First foot forward

At the last census in 2011, the town of White River in Mpumalanga recorded 16,639 residents. Along with several other missions students, I happened by there in 1997 and was impressed by the agricultural lifestyle: colder in the morning, fresher, less noise, physical labour, but surrounded by green things and iron-rich soil that is just about burgundy.


We saw a little publisher in the town called Emmanuel Press, at that time managed by a gentleman that resembled Colonel Sanders, but without the dark framed spectacles.


David Newington has since fallen asleep.


Strange, all these years later – and because we’re in a lockdown – I decided to make use of free online courses that they offer and I’ve been at it fairly regularly. For a long time I’ve wanted to study theology. I’ve heard it described as the ‘queen of the sciences’ because it lies at the summit of a type of Unified field theory, that collates everything that can be discovered about God from all the other scientific disciplines and in fact leaps over the barrier of what we can discover about God from logic and observation of his creation and into the territory of what God says about Himself in Scripture.


So, I’m happily studying the first module and its basic stuff. But what I like about Scripture is that one verse can slam through your eyelids, cause you to suck in your breath, fire up your brain and tug some nose hairs on its way out.


A verse can have a profound effect. Because the Word is alive.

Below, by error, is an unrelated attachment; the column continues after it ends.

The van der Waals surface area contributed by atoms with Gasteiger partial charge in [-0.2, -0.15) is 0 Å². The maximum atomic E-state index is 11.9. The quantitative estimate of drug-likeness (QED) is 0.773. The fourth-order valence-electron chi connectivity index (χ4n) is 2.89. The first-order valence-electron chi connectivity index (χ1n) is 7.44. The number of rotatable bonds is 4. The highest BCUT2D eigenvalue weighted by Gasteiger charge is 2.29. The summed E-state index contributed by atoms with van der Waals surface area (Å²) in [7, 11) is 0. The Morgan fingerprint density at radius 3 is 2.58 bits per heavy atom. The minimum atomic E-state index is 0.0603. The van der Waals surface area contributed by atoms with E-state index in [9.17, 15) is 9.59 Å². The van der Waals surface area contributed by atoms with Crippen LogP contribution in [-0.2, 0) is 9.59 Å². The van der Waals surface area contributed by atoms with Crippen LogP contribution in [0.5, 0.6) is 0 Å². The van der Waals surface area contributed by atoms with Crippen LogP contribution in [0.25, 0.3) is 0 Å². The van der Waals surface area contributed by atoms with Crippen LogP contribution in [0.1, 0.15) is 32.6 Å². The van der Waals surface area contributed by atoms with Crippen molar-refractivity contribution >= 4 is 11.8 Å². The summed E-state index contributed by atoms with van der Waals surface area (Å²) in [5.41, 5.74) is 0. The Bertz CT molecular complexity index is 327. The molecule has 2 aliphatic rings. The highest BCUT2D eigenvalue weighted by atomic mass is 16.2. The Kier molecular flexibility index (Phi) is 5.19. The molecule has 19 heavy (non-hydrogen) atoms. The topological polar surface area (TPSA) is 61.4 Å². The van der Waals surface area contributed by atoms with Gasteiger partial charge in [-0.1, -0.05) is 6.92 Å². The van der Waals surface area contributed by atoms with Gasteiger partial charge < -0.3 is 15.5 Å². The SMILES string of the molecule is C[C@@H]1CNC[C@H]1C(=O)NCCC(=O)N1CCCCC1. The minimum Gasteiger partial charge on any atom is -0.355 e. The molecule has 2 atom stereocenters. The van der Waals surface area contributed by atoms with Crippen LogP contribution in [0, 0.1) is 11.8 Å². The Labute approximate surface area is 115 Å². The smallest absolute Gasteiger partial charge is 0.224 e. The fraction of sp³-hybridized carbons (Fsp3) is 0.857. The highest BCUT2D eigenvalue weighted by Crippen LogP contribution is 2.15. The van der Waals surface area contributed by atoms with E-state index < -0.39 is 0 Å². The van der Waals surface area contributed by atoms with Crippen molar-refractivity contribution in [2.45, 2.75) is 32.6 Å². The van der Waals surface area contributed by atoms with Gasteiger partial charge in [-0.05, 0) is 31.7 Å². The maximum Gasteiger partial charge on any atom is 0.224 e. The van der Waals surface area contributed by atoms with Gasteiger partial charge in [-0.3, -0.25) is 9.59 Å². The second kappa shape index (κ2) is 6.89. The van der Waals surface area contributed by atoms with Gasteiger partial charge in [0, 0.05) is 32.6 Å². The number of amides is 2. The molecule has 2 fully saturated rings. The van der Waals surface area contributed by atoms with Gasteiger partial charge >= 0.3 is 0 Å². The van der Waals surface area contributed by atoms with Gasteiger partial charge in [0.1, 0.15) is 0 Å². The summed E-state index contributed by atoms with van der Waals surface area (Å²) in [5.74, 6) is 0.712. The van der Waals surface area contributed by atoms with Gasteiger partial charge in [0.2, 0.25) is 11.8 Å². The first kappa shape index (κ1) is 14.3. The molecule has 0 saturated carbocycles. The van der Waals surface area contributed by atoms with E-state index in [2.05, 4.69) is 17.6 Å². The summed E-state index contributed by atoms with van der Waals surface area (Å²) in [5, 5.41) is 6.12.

I read a lot, and Scripture is the only place where I find this happens.


“For we must all appear before the judgment seat of Christ, so that each of us may receive what is due us for the things done while in the body, whether good or bad.”


The context is Paul contrasting our earthly bodies with our heavenly home, and us wanting to please Him, whether in our tents (earthly bodies) or at home in His presence. And then Paul reminds us that we have to give an account for the things we have done in the body, whether good or bad.


The unbeliever appears before the great white throne of judgement. The Christian appears before the bema (judgement seat of Christ). As Paul notes, when apart from the body the Christian is at home with the Lord. There is no question of his or her eternal destiny. It is heaven. The judgement seat of Christ resolves the issue of what the Christian’s reward looks like.


Faith is expressed in actions and those actions are judged. The apostle James wrote that faith without works is dead. I figure, works without the right motivation is just sweat.


The Father knows our motivations and in the light of His word, he evaluates in all the things that we have done.